Thomas “Hex” Hector Schofield runs into a Human Resources employee named McShane, and he’s about to have the worst birthday of his life.
This audio is an intelligent, fast-paced covert ops mission where the stakes couldn’t be higher. The Doctor and Ace infiltrate a suspicious installation and uncover a new twist on a very old threat. Hapless Hex gets swept up in their mission and does his best to roll with the punches, emitting an occasional heartfelt “Oh my God” along the way.
It’s a clever story, with some unusual techno incidental music that contributes to the sense of Mission Impossible stealth and espionage (although I’m so hard of hearing that it obscured a few bits of nonessential dialogue). There’s meaty worldbuilding, projecting the politics and technology of Earth forward to 2021, 17 years away when this audio was first released. The space race has begun in earnest, and world powers are seeking a technological edge to help them colonise and exploit the new frontier. The Doctor has reason to be worried about the lengths some will go to in order to secure that edge.
But what does all that have to do with a run-of-the-mill hospital in downtown London?
Have a trailer.
This audio kept me on the edge of my seat throughout. I liked the cat-and-mouse exchanges between the Doctor and the computer system he’s trying to hack. This is one of those stories where his casual courtesy and glib tongue make him sound innocuous when he’s being devious and Machiavellian. It’s good to hear Ace back to her old self, a competent and seasoned agent working independently on the Doctor’s behalf with a sort of old-school Avengers (Steed & Peel variety) self-sufficiency. Her cool under fire is an anchor for poor lovable Hex, whom she takes under her wing.
This audio introduces Hex as a much-needed counterpoint to serious-business “McShane” and the mastermind Doctor. They’ve been working together so long now that they speak in shorthand code, trusting one another to improv along the way and leaving the audience in the dark about what they’re up to. Hex replaces Ace as the audience POV character, asking the questions that companions are supposed to ask and expressing fear, wonder, disbelief and skepticism on our behalf. It’s a nice subversion on the usual Doctor/female companion dynamic to have Ace showing a junior companion the ropes. Phillip Olivier is a great choice for a new companion, a down-to-earth young bloke with enough innocence and wry humour that one can immediately understand why Ace would be protective of him. He may be a neophyte secret agent, but his skills as an emergency room nurse will probably come in handy for her down the road.
Hex: The work you and the Doctor do… is it always this cloak and dagger stuff?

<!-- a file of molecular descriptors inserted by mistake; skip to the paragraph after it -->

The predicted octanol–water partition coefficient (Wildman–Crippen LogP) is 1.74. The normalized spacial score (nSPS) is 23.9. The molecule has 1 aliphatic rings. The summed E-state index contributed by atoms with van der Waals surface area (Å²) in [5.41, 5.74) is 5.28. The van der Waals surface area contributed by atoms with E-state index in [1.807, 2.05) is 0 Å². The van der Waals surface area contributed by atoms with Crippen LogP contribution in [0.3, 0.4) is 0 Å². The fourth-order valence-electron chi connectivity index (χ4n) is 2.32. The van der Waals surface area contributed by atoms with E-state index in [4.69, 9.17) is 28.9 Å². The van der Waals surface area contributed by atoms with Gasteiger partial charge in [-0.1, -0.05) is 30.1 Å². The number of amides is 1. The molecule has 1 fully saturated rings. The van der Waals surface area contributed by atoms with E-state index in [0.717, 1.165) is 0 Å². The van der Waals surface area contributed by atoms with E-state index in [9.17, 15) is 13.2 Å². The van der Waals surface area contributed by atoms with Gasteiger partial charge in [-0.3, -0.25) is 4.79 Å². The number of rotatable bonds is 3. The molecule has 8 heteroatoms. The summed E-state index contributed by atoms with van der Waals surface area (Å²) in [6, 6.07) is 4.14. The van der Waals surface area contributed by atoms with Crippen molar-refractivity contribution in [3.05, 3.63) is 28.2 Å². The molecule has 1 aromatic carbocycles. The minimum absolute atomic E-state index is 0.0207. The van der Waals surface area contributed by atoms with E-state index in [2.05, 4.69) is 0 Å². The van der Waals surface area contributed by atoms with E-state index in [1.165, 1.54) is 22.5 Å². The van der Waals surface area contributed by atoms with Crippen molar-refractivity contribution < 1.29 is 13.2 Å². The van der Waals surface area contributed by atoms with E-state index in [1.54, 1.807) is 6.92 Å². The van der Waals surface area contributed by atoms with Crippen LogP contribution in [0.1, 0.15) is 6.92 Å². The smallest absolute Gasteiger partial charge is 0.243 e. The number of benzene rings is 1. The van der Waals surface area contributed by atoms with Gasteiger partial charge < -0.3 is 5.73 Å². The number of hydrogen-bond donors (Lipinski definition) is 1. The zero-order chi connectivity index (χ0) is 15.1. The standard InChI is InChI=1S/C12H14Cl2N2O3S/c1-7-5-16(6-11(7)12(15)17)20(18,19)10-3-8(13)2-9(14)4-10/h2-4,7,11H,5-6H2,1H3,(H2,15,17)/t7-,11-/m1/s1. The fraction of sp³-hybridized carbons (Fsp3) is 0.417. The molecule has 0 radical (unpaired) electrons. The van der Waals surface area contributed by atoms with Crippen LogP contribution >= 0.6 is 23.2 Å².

Ace: Not so much cloak and dagger. It’s been anorak and baseball bat a few times.
As for the main plot, I appreciated another variant of the “who is the enemy— the monsters or the humans?” trope. It leaves one trying to guess where the real villains are. Of which I will say no more until the spoiler section.
Note that this is another trilogy, tackling different instances of the same problem in various parts of the globe, just a few years apart. The Gathering sweeps the Fifth Doctor and Tegan into the mess, while The Reaping overtakes Peri and Sixie. This story is more independent of the other two.
Rating - 8/10
Writer: Dan Abnett | Director: Gary Russell | Released: Jun 2004
It was a nice touch of fanservice that the Doctor had tucked away the TARDIS in a parking garage built over the site of 76 Totter’s Lane.
I like the fact that the Doctor was fooled by his own compassion and hope, which is something of a relief. I’m still not entirely reconciled to Season 26 Doctor’s ruthlessness. Even so, he walks away from someone dying and in pain at the end, which feels far more First Doctorish than the Doctor who evolved from Two onwards.
As for the Cybermen, as I alluded to above, flipping their story around so that they’re trying to regain their humanity (apparently) is a clever bit of originality for a set of Who mainstays who can be tedious without a Spare Parts quality script to elevate them. William Boyde pulls off the impossible with a charismatic performance that makes Subject One quite appealing and almost believable.
Like quite a lot of Doctor Who, it might’ve been wiser to set this story farther in the rapidly-approaching future. But that’s part of the fun of the show. It lasts. Even the audios have lasted longer than its creators probably expected when this one came out. So its future is a moving target, and the “now” of many stories sooner or later becomes a timey-wimey AU to the real present.